Scalia also stated his opinion that torturing an innocent person taken from a battlefield isn't cruel and unusual punishment prohibited by the Eighth Amendment. "I don't think the Constitution addressed torture, it addressed … punishment for crimes."
CNN adds another highlight:
When asked if he had ever broken the law, the justice said, "I've had a few speeding tickets, though none recently."
Let's hope for his sake that the traffic stop didn't lead to an unwarranted and humiliating strip search, as occurred to Albert Florence. When Florence challenged the strip search as unconstitutional, Scalia was part of the conservative 5-4 majority that denied his claim.
Do we really want a president who looks to Antonin Scalia as a model to emulate?
The following originally appeared at Huffington Post.
Yesterday, Senate Republicans voted, for a second time in two days, to continue their filibuster of the DISCLOSE Act, a bill that would simply require outside groups spending money on elections to tell the public where their money comes from. At the same time, not surprisingly, Republican presidential candidate Mitt Romney is in hot water for failing to disclose more than the minimum of personal tax returns and lying about his history at the company that made his fortune -- all while we know that a portion of his wealth was hidden in infamously secretive Swiss bank accounts.
Senate Republicans and Romney are spending a lot of time and energy this week to keep their financial histories secret. It's only natural to ask: What do they have to hide?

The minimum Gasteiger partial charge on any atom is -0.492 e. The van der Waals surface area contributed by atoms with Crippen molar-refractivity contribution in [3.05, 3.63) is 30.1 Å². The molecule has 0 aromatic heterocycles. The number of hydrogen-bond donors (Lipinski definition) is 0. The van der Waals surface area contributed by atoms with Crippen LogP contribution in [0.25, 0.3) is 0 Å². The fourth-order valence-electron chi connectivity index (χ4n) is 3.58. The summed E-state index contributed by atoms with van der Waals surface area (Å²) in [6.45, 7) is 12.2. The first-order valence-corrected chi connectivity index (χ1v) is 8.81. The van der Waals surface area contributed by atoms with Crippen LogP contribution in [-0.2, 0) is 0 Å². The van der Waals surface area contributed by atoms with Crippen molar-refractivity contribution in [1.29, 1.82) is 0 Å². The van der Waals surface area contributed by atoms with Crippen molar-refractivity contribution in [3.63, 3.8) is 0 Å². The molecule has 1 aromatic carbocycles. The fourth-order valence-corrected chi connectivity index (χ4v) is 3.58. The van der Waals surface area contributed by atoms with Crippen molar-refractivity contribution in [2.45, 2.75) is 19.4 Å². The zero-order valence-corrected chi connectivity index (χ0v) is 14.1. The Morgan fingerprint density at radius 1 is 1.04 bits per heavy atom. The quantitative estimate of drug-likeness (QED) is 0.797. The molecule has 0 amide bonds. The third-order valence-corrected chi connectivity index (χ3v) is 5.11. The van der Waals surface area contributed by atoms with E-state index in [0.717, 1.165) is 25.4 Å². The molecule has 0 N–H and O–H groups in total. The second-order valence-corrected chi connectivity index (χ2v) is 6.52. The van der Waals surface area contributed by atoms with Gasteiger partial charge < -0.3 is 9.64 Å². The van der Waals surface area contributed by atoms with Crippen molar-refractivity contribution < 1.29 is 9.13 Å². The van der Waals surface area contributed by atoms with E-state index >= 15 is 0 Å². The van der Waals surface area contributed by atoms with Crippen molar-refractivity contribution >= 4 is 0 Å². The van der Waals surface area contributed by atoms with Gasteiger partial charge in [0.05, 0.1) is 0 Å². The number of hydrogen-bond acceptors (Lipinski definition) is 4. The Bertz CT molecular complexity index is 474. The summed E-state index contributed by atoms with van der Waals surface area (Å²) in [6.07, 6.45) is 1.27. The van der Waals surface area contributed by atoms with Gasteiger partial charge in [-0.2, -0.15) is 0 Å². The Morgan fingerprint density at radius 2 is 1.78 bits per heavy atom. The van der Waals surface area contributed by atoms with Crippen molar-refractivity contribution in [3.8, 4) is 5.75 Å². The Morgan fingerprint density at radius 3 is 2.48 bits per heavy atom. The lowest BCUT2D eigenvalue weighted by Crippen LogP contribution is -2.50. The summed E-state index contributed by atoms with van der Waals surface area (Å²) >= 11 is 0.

You would think the DISCLOSE Act would be an easy bill to pass. In fact, many Republican Senators were "for it before they were against it". What it does is simple: it requires any organization -- corporation, union, super PAC or non-profit -- that spends money influencing elections to report within a day any election-related expenditure of $10,000 or more. It also requires that these organizations make public the names of the individuals and corporations contributing $10,000 or more to fund this election spending. In short, all those front groups that have been pouring money into elections since Citizens United will have to disclose who their major donors are. Voters would know who was trying to tell them what.
This is not a partisan issue. Disclosure requirements, like those in the DISCLOSE Act, were endorsed as constitutional by the Supreme Court majority that handed down Citizens United. Even the conservative justices who saw no problem with more money in politics assumed that disclosure would be a check on the integrity of the election process.
But Republicans in Congress have been fighting tooth and nail to keep DISCLOSE from the books. Why? The fact that they might not want to publicize the motives of some of these super donors, and the fact that the new flood of outside political spending overwhelmingly favors conservatives, might have something to do with it.
Meanwhile, Mitt Romney is having disclosure problems of his own. It's standard practice for presidential candidates to release their past tax returns -- President Obama has made public his returns from the past dozen years. Even Romney called on his gubernatorial opponents in Massachusetts to release their returns. (In a classic Romney flip-flop, when he was later asked to hold himself to the same standard, he said his original demands had been wrong).
The only conclusion to draw from Romney's tax-return reticence is that there's something he doesn't want us to see. The recent revelations that Romney has told conflicting stories about when he left his job at Bain Capital might give us a taste of what he's kept hidden. And hiding part of his fortune in tax havens like the Cayman Islands and in Swiss bank accounts that have for centuries epitomized financial secrecy doesn't help.